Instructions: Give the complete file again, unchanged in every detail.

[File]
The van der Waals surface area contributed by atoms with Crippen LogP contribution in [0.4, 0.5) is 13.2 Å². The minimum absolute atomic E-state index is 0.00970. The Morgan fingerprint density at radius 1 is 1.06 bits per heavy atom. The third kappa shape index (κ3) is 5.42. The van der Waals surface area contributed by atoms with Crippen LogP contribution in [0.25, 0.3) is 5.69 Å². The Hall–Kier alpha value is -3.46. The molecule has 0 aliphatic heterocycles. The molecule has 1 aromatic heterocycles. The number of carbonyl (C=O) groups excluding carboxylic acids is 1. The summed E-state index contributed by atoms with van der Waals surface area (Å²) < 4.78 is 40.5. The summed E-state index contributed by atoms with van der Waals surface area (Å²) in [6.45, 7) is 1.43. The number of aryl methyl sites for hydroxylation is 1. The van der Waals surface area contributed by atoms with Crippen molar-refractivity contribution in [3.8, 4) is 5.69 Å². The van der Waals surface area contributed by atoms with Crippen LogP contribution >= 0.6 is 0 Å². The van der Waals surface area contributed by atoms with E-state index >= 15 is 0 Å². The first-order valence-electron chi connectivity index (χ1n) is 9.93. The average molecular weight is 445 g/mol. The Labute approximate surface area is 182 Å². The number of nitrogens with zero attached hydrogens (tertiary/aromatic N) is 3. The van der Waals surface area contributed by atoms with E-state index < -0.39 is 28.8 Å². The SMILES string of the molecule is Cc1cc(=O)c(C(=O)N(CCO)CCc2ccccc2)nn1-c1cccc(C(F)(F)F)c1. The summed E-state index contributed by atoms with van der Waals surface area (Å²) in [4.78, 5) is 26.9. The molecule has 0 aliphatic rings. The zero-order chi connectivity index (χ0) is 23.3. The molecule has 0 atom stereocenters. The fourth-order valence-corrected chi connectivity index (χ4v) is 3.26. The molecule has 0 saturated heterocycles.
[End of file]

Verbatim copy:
The van der Waals surface area contributed by atoms with Crippen LogP contribution in [0.4, 0.5) is 13.2 Å². The minimum absolute atomic E-state index is 0.00970. The Morgan fingerprint density at radius 1 is 1.06 bits per heavy atom. The third kappa shape index (κ3) is 5.42. The van der Waals surface area contributed by atoms with Crippen LogP contribution in [0.25, 0.3) is 5.69 Å². The Hall–Kier alpha value is -3.46. The molecule has 0 aliphatic heterocycles. The molecule has 1 aromatic heterocycles. The number of carbonyl (C=O) groups excluding carboxylic acids is 1. The summed E-state index contributed by atoms with van der Waals surface area (Å²) < 4.78 is 40.5. The summed E-state index contributed by atoms with van der Waals surface area (Å²) in [6.45, 7) is 1.43. The number of aryl methyl sites for hydroxylation is 1. The van der Waals surface area contributed by atoms with Crippen molar-refractivity contribution in [3.8, 4) is 5.69 Å². The van der Waals surface area contributed by atoms with Crippen LogP contribution >= 0.6 is 0 Å². The van der Waals surface area contributed by atoms with E-state index >= 15 is 0 Å². The first-order valence-electron chi connectivity index (χ1n) is 9.93. The average molecular weight is 445 g/mol. The Labute approximate surface area is 182 Å². The number of nitrogens with zero attached hydrogens (tertiary/aromatic N) is 3. The van der Waals surface area contributed by atoms with E-state index < -0.39 is 28.8 Å². The SMILES string of the molecule is Cc1cc(=O)c(C(=O)N(CCO)CCc2ccccc2)nn1-c1cccc(C(F)(F)F)c1. The summed E-state index contributed by atoms with van der Waals surface area (Å²) in [4.78, 5) is 26.9. The molecule has 0 aliphatic rings. The zero-order chi connectivity index (χ0) is 23.3. The molecule has 0 atom stereocenters. The fourth-order valence-corrected chi connectivity index (χ4v) is 3.26. The molecule has 0 saturated heterocycles.